The Evolution of Iter: Gateway to the Middle Ages and Renaissance
By William R. Bowen
University of Toronto
The world of overlapping multi-year plans is so familiar to us nowadays that we tend to avoid using the model except when we are compelled by senior administrators. Yet, I think that this approach is very helpful in describing the nonlinear, organic evolution of Iter.
What, then, is Iter? Iter is a not-for-profit partnership devoted to the advancement of learning in the study of European culture from 400 to 1700 through the development and support of electronic resources. For the purposes of this report, I will divide Iter's life into four stages: its birth, infancy, childhood, and future, or, Iter as electronic card catalogue, rudimentary gateway, niche portal, and knowledge base.
Stage 1: Birth-Iter as Electronic Card Catalogue (1994-97)
In the fall of 1994, John Monfasani, the incoming Executive Director of the Renaissance Society of America, came to Toronto to deliver a lecture at the Centre for Reformation and Renaissance Studies. At this time he asked me to create a bibliography of articles to be distributed on CD-ROM which would replace the Bibliographie internationale de l'Humanisme et de la Renaissance, a print bibliography which was consistently out of date. The possibilities excited me as we discussed them during the following year (1994-95), especially once we dropped the idea of CD-ROM in favour of online delivery. The RSA and CRRS worked up a test model in 1995-96 which limited itself to journal articles. Their partnership was joined in 1996 by the Arizona Center for Medieval and Renaissance Studies. But we quickly realized that we needed experts in information studies and technology, and so we invited the University of Toronto's Faculty of Information Studies and the Information Technology Services of the U of T Library to join us, thereby creating a marriage of expertise in Medieval and Renaissance studies with that in information studies and in new technologies. The project was incorporated as Iter, Inc., the name having been adopted in the spring of 1996, largely as a tribute to the Iter Italicum, a massive finding aid for manuscripts.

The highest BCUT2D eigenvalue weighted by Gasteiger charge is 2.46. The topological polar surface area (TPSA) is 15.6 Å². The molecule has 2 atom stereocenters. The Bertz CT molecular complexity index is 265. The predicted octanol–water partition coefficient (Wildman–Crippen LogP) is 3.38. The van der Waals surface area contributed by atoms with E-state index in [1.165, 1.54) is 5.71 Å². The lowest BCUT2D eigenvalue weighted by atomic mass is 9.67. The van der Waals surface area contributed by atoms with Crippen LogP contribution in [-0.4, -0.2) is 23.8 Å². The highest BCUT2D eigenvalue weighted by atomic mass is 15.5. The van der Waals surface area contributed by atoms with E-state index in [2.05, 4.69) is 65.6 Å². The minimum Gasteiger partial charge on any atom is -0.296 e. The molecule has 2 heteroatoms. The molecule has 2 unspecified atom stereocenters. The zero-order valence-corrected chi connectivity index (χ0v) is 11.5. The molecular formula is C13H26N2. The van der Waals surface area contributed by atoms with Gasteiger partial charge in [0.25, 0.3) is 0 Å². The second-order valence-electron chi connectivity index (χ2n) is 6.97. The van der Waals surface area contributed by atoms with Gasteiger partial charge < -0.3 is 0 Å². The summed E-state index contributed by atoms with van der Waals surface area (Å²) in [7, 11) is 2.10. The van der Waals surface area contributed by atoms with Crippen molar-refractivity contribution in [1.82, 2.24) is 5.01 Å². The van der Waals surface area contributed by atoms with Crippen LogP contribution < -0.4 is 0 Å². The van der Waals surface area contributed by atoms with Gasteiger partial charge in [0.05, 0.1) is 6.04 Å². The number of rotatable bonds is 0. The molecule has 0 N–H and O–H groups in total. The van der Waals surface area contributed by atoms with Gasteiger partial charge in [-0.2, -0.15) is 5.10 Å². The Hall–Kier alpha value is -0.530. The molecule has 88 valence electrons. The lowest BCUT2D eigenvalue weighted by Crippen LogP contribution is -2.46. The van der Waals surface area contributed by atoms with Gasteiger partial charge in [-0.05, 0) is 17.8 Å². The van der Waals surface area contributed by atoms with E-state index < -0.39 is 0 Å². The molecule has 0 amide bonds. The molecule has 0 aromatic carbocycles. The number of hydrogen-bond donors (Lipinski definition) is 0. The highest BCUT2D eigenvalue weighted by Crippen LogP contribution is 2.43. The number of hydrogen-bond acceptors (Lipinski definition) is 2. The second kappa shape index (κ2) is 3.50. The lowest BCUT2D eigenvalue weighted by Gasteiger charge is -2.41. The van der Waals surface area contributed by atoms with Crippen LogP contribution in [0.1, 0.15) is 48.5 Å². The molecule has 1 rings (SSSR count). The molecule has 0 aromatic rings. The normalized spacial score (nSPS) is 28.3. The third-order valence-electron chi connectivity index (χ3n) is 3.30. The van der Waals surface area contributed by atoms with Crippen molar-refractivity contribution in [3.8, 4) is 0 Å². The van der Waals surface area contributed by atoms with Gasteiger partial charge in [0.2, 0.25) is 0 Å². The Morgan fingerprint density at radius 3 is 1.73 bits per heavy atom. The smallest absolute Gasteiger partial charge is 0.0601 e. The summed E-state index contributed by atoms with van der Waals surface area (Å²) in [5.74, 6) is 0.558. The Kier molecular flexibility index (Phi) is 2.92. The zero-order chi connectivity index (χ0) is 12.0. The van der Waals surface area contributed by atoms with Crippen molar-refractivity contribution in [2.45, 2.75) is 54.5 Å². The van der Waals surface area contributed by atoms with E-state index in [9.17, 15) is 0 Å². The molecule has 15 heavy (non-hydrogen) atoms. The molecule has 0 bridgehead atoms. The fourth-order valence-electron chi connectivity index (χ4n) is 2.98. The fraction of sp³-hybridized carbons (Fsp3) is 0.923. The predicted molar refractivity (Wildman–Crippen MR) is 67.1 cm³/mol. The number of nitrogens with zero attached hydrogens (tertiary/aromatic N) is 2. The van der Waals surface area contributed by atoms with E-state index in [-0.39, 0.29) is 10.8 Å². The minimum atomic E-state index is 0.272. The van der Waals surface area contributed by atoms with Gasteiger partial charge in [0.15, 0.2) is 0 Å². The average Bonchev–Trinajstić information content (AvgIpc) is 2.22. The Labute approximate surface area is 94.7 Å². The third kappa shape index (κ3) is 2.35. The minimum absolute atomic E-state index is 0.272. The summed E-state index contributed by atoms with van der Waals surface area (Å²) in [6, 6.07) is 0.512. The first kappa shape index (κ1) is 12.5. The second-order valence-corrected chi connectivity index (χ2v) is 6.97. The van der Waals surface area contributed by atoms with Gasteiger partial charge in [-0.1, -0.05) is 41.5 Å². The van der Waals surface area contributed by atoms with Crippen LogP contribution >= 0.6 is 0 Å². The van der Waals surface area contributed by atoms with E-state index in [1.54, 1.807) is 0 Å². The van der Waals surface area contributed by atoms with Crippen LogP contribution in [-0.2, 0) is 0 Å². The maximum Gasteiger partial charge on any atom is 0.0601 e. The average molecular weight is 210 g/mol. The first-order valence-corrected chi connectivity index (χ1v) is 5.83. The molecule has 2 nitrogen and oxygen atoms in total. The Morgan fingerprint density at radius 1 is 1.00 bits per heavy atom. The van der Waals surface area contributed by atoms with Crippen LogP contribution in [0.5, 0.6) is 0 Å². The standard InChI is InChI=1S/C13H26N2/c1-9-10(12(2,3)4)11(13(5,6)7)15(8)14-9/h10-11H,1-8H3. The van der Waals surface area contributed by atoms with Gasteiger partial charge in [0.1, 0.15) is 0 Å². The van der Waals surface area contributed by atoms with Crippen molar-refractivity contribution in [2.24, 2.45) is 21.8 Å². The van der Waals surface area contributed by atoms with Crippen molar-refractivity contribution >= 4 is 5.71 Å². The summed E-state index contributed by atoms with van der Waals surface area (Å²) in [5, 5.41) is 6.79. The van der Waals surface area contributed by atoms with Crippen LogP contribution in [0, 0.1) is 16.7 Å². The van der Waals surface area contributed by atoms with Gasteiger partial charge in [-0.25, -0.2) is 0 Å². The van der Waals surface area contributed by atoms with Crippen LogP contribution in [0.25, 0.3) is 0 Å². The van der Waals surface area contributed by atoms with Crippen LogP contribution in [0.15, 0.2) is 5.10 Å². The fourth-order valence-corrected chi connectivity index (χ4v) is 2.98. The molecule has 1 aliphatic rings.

Stage 2: Infancy-Iter as Rudimentary Gateway (1996-2003)
The earliest vision of Iter as a replacement for a print bibliography was short-lived. At least as far back as 1996, we realized that the bibliography as we had conceived it was not enough: what we really wanted was one-stop shopping, so that individuals could find out about anything relevant to their scholarly interests. Gradually this was amplified to mean that the metadata in our databases would as far as possible point to the object described: the simplest version of this would be to embed appropriate persistent links in our records.
To fulfil this more comprehensive view of our mandate, we began to develop new resources. In particular, we established several resources to complement our bibliography of scholarship, including databases about research projects, institutions, and the scholars themselves, plus specialized research finding aids. In order to point to the objects described, we began working with other publishers' databases and full-text projects (e.g., JSTOR, EEBO) to enable access via links embedded in our records. Iter has also engaged in distributing full-text publications such as Renaissance Quarterly. Nonetheless, although we assumed the descriptive title, Iter: Gateway to the Middle Ages and Renaissance, in May 1999, there is much that we have yet to do to realize this particular vision of Iter.